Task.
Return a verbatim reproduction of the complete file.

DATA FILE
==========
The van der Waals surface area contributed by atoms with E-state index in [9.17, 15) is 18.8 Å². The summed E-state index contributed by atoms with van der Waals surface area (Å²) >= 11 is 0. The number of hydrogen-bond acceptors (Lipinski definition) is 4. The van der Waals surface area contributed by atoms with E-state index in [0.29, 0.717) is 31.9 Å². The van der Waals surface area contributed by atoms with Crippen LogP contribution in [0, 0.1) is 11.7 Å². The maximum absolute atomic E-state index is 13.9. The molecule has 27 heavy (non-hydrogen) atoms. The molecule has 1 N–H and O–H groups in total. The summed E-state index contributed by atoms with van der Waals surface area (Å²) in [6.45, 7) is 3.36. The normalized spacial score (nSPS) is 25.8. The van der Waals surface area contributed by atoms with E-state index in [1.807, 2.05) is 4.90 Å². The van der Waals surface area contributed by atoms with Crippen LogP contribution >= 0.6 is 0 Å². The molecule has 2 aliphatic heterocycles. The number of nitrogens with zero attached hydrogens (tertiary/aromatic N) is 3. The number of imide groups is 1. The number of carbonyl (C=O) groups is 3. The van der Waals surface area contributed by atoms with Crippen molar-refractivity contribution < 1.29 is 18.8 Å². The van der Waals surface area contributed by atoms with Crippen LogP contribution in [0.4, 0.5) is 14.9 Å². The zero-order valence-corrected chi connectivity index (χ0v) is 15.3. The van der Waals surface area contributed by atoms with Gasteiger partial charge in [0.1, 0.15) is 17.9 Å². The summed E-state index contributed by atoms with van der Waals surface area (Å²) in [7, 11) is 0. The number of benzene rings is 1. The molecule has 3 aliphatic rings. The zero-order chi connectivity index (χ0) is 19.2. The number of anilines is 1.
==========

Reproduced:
The van der Waals surface area contributed by atoms with E-state index in [9.17, 15) is 18.8 Å². The summed E-state index contributed by atoms with van der Waals surface area (Å²) >= 11 is 0. The number of hydrogen-bond acceptors (Lipinski definition) is 4. The van der Waals surface area contributed by atoms with E-state index in [0.29, 0.717) is 31.9 Å². The van der Waals surface area contributed by atoms with Crippen LogP contribution in [0, 0.1) is 11.7 Å². The maximum absolute atomic E-state index is 13.9. The molecule has 27 heavy (non-hydrogen) atoms. The molecule has 1 N–H and O–H groups in total. The summed E-state index contributed by atoms with van der Waals surface area (Å²) in [6.45, 7) is 3.36. The normalized spacial score (nSPS) is 25.8. The van der Waals surface area contributed by atoms with E-state index in [1.807, 2.05) is 4.90 Å². The van der Waals surface area contributed by atoms with Crippen LogP contribution >= 0.6 is 0 Å². The molecule has 2 aliphatic heterocycles. The number of nitrogens with zero attached hydrogens (tertiary/aromatic N) is 3. The number of imide groups is 1. The number of carbonyl (C=O) groups is 3. The van der Waals surface area contributed by atoms with Crippen molar-refractivity contribution < 1.29 is 18.8 Å². The van der Waals surface area contributed by atoms with Crippen LogP contribution in [0.4, 0.5) is 14.9 Å². The zero-order valence-corrected chi connectivity index (χ0v) is 15.3. The van der Waals surface area contributed by atoms with Gasteiger partial charge in [0.1, 0.15) is 17.9 Å². The summed E-state index contributed by atoms with van der Waals surface area (Å²) in [7, 11) is 0. The number of benzene rings is 1. The molecule has 3 aliphatic rings. The zero-order chi connectivity index (χ0) is 19.2. The number of anilines is 1.